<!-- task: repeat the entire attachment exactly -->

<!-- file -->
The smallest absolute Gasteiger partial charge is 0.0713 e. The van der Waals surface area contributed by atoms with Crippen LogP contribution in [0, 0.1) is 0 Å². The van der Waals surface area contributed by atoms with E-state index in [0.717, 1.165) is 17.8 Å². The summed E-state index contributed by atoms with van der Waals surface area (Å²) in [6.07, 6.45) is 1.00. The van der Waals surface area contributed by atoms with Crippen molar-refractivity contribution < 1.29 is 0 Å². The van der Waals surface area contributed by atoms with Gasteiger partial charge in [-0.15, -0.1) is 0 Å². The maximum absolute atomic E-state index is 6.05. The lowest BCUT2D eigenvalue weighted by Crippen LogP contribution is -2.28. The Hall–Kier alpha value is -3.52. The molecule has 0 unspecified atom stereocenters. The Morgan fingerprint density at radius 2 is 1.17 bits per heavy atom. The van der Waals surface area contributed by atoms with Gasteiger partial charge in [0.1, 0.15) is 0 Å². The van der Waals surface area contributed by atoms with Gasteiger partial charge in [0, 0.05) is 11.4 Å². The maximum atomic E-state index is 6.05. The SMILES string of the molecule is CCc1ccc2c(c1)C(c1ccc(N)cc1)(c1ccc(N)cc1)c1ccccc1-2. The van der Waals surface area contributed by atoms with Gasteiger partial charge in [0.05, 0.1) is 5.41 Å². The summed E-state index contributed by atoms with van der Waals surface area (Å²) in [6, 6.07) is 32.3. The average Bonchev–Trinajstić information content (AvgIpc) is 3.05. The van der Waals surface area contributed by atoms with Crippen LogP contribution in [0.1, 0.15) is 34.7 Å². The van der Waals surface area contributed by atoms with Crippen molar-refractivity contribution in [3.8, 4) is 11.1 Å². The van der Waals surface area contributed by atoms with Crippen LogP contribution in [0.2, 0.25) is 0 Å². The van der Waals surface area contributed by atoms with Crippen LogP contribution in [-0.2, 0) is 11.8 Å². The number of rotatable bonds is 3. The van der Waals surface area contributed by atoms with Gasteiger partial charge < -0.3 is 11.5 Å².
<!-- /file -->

The smallest absolute Gasteiger partial charge is 0.0713 e. The van der Waals surface area contributed by atoms with Crippen LogP contribution in [0, 0.1) is 0 Å². The van der Waals surface area contributed by atoms with E-state index in [0.717, 1.165) is 17.8 Å². The summed E-state index contributed by atoms with van der Waals surface area (Å²) in [6.07, 6.45) is 1.00. The van der Waals surface area contributed by atoms with Crippen molar-refractivity contribution < 1.29 is 0 Å². The van der Waals surface area contributed by atoms with Gasteiger partial charge in [-0.15, -0.1) is 0 Å². The maximum absolute atomic E-state index is 6.05. The lowest BCUT2D eigenvalue weighted by Crippen LogP contribution is -2.28. The Hall–Kier alpha value is -3.52. The molecule has 0 unspecified atom stereocenters. The Morgan fingerprint density at radius 2 is 1.17 bits per heavy atom. The van der Waals surface area contributed by atoms with Gasteiger partial charge in [0.1, 0.15) is 0 Å². The van der Waals surface area contributed by atoms with Gasteiger partial charge in [0, 0.05) is 11.4 Å². The maximum atomic E-state index is 6.05. The SMILES string of the molecule is CCc1ccc2c(c1)C(c1ccc(N)cc1)(c1ccc(N)cc1)c1ccccc1-2. The van der Waals surface area contributed by atoms with Gasteiger partial charge in [0.05, 0.1) is 5.41 Å². The summed E-state index contributed by atoms with van der Waals surface area (Å²) in [6, 6.07) is 32.3. The average Bonchev–Trinajstić information content (AvgIpc) is 3.05. The van der Waals surface area contributed by atoms with Crippen LogP contribution in [0.1, 0.15) is 34.7 Å². The van der Waals surface area contributed by atoms with Crippen molar-refractivity contribution in [3.8, 4) is 11.1 Å². The van der Waals surface area contributed by atoms with Crippen LogP contribution in [0.2, 0.25) is 0 Å². The van der Waals surface area contributed by atoms with Crippen LogP contribution in [-0.2, 0) is 11.8 Å². The number of rotatable bonds is 3. The van der Waals surface area contributed by atoms with Gasteiger partial charge < -0.3 is 11.5 Å².